I did not work on it but on one consulting assignment I got to know about an app where they designed 16 KB records to reduce/minimize I/O's. This was on a mainframe with much faster clock speeds and much more RAM. Also bear in mind these were only 16 KB records, not 64 KB. The computer slowed down to a crawl because the RAM was choked up. I have worked on or known of other cases like that although none of them were quite so drastic.
And, I have found on this and other forums that most topics on performance and memory errors revolve around free/available RAM and the number of continuously running background processes - not on chipset and I/O speeds or on the number of I/O's or on how cheap/expensive RAM and Disk space are in dollar terms.
I won't belabor the prefetch issue for a measly 5% performance difference.
About smaller cluster sizes, you can go down to 512 bytes. I think those too will give problems to the lay user. I reason that MS chose 4 KB as the default for the lay user after careful thought and research. It would be nice to know the actual effects of smaller clusters but unfortunately I am not a man of leisure.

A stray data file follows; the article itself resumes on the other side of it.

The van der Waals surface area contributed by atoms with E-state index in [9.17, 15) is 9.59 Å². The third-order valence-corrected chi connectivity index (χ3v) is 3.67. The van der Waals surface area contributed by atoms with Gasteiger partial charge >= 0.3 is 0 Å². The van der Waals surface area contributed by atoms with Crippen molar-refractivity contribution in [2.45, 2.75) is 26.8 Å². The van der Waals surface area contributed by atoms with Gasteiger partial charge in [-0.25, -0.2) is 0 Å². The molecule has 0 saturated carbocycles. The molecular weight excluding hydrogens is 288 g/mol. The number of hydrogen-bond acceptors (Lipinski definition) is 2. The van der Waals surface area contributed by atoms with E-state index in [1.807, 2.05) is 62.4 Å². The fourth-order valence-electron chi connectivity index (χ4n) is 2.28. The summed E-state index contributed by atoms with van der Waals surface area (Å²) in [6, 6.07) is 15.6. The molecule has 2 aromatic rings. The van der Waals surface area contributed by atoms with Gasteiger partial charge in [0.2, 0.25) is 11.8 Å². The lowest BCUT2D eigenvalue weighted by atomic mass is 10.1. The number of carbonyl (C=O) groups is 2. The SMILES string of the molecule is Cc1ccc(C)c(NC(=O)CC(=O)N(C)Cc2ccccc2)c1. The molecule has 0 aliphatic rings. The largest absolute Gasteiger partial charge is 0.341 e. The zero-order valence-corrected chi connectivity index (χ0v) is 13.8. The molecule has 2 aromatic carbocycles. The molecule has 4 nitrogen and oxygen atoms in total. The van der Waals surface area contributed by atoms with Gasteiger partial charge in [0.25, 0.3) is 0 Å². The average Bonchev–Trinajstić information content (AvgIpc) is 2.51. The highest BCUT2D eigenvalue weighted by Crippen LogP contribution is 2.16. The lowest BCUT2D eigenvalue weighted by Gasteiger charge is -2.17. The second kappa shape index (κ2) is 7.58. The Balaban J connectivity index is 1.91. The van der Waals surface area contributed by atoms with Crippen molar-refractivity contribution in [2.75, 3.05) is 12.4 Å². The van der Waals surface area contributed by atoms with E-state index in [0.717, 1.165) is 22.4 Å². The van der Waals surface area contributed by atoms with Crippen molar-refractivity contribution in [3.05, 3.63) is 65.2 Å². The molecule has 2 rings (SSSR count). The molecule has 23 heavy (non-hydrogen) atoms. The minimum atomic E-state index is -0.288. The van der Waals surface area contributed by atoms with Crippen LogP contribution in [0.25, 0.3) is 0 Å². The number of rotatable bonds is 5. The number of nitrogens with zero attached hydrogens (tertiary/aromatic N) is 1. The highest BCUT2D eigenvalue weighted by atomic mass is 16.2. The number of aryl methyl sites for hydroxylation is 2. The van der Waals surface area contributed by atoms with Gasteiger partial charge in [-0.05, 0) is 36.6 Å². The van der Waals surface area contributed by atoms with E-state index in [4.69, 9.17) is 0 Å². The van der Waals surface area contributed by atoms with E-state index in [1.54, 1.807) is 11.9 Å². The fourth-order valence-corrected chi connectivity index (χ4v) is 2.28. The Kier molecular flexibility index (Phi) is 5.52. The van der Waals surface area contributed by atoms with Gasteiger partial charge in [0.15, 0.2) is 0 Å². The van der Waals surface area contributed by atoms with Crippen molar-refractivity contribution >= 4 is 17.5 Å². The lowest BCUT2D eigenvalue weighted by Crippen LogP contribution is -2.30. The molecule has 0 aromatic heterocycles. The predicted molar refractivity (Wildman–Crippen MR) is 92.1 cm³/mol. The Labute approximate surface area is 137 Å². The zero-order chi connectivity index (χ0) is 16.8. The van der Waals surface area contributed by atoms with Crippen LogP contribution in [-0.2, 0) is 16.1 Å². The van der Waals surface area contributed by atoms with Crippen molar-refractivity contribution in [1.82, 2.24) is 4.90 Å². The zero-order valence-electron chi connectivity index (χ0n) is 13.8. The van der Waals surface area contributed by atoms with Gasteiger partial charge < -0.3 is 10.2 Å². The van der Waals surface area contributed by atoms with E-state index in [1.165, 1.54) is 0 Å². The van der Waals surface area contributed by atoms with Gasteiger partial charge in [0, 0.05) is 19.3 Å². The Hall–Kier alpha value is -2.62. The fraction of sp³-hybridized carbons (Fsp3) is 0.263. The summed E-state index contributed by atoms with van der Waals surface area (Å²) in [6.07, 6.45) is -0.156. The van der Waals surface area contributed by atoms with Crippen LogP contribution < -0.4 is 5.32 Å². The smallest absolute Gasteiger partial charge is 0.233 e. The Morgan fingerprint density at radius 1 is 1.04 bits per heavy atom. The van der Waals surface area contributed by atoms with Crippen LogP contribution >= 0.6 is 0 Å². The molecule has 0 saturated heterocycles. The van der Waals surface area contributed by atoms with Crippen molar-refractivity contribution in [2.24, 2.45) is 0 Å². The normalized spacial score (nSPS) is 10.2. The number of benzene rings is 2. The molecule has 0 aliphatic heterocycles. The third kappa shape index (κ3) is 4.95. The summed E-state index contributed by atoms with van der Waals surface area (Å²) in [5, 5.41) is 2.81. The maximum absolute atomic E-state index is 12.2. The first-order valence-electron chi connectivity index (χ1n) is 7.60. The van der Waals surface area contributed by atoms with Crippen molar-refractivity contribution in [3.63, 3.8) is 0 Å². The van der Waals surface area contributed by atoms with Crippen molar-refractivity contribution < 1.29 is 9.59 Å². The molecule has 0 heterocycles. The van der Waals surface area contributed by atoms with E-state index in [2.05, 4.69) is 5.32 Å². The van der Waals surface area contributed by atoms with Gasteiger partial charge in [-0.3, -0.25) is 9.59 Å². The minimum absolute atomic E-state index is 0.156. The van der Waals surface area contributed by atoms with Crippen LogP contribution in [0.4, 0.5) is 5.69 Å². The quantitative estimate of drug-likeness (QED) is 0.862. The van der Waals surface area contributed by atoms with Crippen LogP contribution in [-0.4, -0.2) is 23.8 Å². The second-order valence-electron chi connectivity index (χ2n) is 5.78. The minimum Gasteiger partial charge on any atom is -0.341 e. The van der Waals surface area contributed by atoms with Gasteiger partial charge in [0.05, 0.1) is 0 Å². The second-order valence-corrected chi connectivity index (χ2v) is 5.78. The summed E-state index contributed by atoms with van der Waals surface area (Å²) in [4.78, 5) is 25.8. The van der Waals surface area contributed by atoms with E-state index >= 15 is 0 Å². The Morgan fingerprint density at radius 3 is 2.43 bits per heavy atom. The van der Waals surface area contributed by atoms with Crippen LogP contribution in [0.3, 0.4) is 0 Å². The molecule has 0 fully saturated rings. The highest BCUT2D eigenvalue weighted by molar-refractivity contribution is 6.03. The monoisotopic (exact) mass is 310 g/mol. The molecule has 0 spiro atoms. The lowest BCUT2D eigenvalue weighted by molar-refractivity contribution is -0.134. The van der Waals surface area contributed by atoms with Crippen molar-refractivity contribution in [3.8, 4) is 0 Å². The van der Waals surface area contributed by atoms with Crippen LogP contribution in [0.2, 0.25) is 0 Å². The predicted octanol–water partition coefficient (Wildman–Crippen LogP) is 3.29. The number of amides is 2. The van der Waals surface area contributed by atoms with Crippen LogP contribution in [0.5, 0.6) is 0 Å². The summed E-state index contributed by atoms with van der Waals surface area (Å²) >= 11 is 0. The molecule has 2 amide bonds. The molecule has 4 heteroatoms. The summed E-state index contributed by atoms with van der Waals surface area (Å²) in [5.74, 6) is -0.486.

It has been interesting but I have already spent too many hours on this topic. I think I will end it here. God, I'm thirsty! :chef:
Feel free to not reply..
I don't think an index of all my music would span 700MB..
That's what I meant. If the OS clusters are the same size as the ones DBE uses then there will be no unneeded data read.
The average file size means that for and average computer (I think my system is pretty "normal") files accessed will be of reasonable size and reading the files whole into RAM for processing would be a feasible tactic for a programmer.
More data that can be stored does not mean better performance. I do not need to buy 200GB RAM to match a hard drive.